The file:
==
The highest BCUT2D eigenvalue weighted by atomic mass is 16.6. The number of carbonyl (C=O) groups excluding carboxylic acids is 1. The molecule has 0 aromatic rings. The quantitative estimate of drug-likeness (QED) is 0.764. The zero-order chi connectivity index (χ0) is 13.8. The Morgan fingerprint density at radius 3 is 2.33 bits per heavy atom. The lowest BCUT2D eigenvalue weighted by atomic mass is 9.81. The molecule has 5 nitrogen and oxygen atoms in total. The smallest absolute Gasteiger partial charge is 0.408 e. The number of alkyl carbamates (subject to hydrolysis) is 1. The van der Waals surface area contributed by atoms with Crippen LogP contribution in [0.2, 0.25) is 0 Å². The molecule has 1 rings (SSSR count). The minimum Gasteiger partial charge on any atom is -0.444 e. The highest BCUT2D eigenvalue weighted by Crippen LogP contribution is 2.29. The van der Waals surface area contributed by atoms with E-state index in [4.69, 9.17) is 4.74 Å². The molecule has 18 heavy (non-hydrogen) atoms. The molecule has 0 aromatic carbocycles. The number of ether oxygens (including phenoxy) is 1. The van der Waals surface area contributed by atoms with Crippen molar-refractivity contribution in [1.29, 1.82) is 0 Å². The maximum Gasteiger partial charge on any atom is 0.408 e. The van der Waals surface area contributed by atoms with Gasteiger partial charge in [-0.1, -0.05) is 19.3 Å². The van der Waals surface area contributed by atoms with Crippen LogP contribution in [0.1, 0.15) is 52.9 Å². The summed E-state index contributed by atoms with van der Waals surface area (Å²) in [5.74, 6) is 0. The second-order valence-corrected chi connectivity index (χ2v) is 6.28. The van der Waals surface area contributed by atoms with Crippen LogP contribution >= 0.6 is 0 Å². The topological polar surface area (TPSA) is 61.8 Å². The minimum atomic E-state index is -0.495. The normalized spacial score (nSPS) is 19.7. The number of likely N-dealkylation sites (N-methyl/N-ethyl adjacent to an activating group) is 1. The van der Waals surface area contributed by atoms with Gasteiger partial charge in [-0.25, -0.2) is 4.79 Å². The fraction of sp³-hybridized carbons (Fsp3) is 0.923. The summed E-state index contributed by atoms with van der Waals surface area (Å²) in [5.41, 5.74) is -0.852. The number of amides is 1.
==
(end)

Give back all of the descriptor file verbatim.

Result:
The highest BCUT2D eigenvalue weighted by atomic mass is 16.6. The number of carbonyl (C=O) groups excluding carboxylic acids is 1. The molecule has 0 aromatic rings. The quantitative estimate of drug-likeness (QED) is 0.764. The zero-order chi connectivity index (χ0) is 13.8. The Morgan fingerprint density at radius 3 is 2.33 bits per heavy atom. The lowest BCUT2D eigenvalue weighted by atomic mass is 9.81. The molecule has 5 nitrogen and oxygen atoms in total. The smallest absolute Gasteiger partial charge is 0.408 e. The number of alkyl carbamates (subject to hydrolysis) is 1. The van der Waals surface area contributed by atoms with Crippen LogP contribution in [0.2, 0.25) is 0 Å². The molecule has 1 rings (SSSR count). The minimum Gasteiger partial charge on any atom is -0.444 e. The highest BCUT2D eigenvalue weighted by Crippen LogP contribution is 2.29. The van der Waals surface area contributed by atoms with E-state index in [4.69, 9.17) is 4.74 Å². The molecule has 18 heavy (non-hydrogen) atoms. The molecule has 0 aromatic carbocycles. The number of ether oxygens (including phenoxy) is 1. The van der Waals surface area contributed by atoms with Crippen molar-refractivity contribution in [1.29, 1.82) is 0 Å². The maximum Gasteiger partial charge on any atom is 0.408 e. The van der Waals surface area contributed by atoms with Gasteiger partial charge in [-0.1, -0.05) is 19.3 Å². The van der Waals surface area contributed by atoms with Crippen LogP contribution in [0.1, 0.15) is 52.9 Å². The summed E-state index contributed by atoms with van der Waals surface area (Å²) in [5.74, 6) is 0. The second-order valence-corrected chi connectivity index (χ2v) is 6.28. The van der Waals surface area contributed by atoms with Crippen LogP contribution >= 0.6 is 0 Å². The topological polar surface area (TPSA) is 61.8 Å². The minimum atomic E-state index is -0.495. The normalized spacial score (nSPS) is 19.7. The number of likely N-dealkylation sites (N-methyl/N-ethyl adjacent to an activating group) is 1. The van der Waals surface area contributed by atoms with Gasteiger partial charge in [-0.25, -0.2) is 4.79 Å². The fraction of sp³-hybridized carbons (Fsp3) is 0.923. The summed E-state index contributed by atoms with van der Waals surface area (Å²) in [5.41, 5.74) is -0.852. The number of amides is 1.